remember when fox news put egypt next to iran
They also put Israel in Turkey.ETA: Oh, now I see the pointer leading to Israel. Either my screen’s too dark, or that’s bad design.
… [A]s Robin Morgan wrote in 1970: “We have met the enemy and he’s our friend. And dangerous.” Acknowledging the forced sex so pervasive in the counterculture in the language of the counterculture, Morgan wrote: “It hurts to understand that at Woodstock or Altamont a woman could be declared uptight or a poor sport if she didn’t want to be raped.” These were the beginnings: recognizing that the brother-lovers were sexual exploiters as cynical as any other exploiters — they ruled and demeaned and discarded women, they used women to get and consolidate power, they used women for sex and for menial labor, they used women up; recognizing that rape was a matter of utter indifference to these brother-lovers — they took it any way they could get it; and recognizing that all the work for justice had been done on the backs of sexually exploited women within the movement. “But surely,” wrote Robin Morgan in 1968, “even a male reactionary on this issue can realize that it is really mind-blowing to hear some young male ‘revolutionary’— supposedly dedicated to building a new, free social order to replace this vicious one under which we live—turn around and absent-mindedly order his ‘chick’ to shut up and make supper or wash his socks—he’s talking now. We’re used to such attitudes from the average American clod, but from this brave new radical?”
It was the raw, terrible realization that sex was not brother-sister but master-servant—that this brave new radical wanted to be not only master in his own home but pasha in his own harem—that proved explosive. The women ignited with the realization that they had been sexually used. Going beyond the male agenda on sexual liberation, these women discussed sex and politics with one another—something not done even when they had shared the same bed with the same man — and discovered that their experiences had been staggeringly the same, ranging from forced sex to sexual humiliation to abandonment to cynical manipulation as both menials and pieces of ass. And the men were entrenched in sex as power: they wanted the women for fucking, not revolution: the two were revealed to be different after all. The men refused to change but even more important they hated the women for refusing to service them anymore on the old terms—there it was, revealed for what it was. The women left the men—in droves. The women formed an autonomous women’s movement, a militant feminist movement, to fight against the sexual cruelty they had experienced and to fight for the sexual justice they had been denied."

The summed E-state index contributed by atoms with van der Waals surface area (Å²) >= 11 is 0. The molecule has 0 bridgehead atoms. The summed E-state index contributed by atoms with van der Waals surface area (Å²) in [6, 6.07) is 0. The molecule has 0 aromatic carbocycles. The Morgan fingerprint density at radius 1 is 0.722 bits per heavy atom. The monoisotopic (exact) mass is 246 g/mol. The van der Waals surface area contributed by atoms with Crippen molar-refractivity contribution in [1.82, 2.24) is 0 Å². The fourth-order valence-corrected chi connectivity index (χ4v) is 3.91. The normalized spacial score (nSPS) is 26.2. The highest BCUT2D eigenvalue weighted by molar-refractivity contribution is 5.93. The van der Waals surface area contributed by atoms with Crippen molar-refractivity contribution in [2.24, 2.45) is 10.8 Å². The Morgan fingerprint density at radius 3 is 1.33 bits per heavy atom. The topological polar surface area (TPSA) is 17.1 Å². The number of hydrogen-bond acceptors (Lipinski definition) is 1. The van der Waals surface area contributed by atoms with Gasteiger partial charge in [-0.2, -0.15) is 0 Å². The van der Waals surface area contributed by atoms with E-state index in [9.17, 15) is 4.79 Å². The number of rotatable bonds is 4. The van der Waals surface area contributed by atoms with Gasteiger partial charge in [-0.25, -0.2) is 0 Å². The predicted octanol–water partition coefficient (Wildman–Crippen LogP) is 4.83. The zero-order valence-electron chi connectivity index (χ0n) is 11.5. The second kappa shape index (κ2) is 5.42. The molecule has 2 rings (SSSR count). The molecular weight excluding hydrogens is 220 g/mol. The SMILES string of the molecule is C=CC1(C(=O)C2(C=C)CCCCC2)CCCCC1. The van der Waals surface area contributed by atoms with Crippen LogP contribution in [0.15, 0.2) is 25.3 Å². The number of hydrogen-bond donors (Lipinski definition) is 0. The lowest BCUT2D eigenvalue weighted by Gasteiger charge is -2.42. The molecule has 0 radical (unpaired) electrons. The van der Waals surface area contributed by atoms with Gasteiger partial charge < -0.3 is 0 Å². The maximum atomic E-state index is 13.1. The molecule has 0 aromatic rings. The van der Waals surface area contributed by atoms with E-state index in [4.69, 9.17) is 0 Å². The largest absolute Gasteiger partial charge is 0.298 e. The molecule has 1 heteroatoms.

Here we have the fictional persecution of the cis privileged set against the backdrop of the actual, lived reality of oppression and violence as it is experienced by trans women (of color).
Trans people, especially trans women of color, do not have the institutional power to deny cis people access to resources like housing, jobs, health care, public accommodations, education, social services, or general physical safety and mental wellbeing. Cis people are not at risk of unprovoked harassment, malice, or violence from trans women of color, or other trans people.
Yet these are all issues that many trans women of color and poor trans women generally experience everyday from cis people as a collective, if not individually. Yet we see that many of those with cis privilege are quick to complain when trans people and their allies speak out against this violence and oppression. This only proves that many of those with cis privilege are invested in and committed to defending their stake in the continued systematic enforcement of their privilege over trans women of color by use of violence and oppression.